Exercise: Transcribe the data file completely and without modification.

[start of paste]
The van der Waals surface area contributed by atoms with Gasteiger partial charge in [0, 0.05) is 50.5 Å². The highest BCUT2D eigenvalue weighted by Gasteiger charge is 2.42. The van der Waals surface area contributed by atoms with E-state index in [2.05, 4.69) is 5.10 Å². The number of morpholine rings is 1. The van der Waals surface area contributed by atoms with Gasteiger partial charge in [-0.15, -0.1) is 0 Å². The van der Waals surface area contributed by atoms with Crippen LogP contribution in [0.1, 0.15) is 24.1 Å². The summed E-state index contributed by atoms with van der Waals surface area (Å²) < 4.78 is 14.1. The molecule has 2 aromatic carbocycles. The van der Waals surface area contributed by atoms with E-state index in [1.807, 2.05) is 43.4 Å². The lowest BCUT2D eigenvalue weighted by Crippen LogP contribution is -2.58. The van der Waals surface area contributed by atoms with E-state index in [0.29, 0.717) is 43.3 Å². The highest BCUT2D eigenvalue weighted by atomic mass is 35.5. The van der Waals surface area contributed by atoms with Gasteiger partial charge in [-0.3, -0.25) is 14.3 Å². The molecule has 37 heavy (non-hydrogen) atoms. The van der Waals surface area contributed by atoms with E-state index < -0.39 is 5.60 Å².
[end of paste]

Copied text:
The van der Waals surface area contributed by atoms with Gasteiger partial charge in [0, 0.05) is 50.5 Å². The highest BCUT2D eigenvalue weighted by Gasteiger charge is 2.42. The van der Waals surface area contributed by atoms with E-state index in [2.05, 4.69) is 5.10 Å². The number of morpholine rings is 1. The van der Waals surface area contributed by atoms with Gasteiger partial charge in [-0.15, -0.1) is 0 Å². The van der Waals surface area contributed by atoms with Crippen LogP contribution in [0.1, 0.15) is 24.1 Å². The summed E-state index contributed by atoms with van der Waals surface area (Å²) < 4.78 is 14.1. The molecule has 2 aromatic carbocycles. The van der Waals surface area contributed by atoms with E-state index in [1.807, 2.05) is 43.4 Å². The lowest BCUT2D eigenvalue weighted by Crippen LogP contribution is -2.58. The van der Waals surface area contributed by atoms with E-state index in [0.29, 0.717) is 43.3 Å². The highest BCUT2D eigenvalue weighted by atomic mass is 35.5. The van der Waals surface area contributed by atoms with Gasteiger partial charge in [-0.3, -0.25) is 14.3 Å². The molecule has 37 heavy (non-hydrogen) atoms. The van der Waals surface area contributed by atoms with E-state index < -0.39 is 5.60 Å².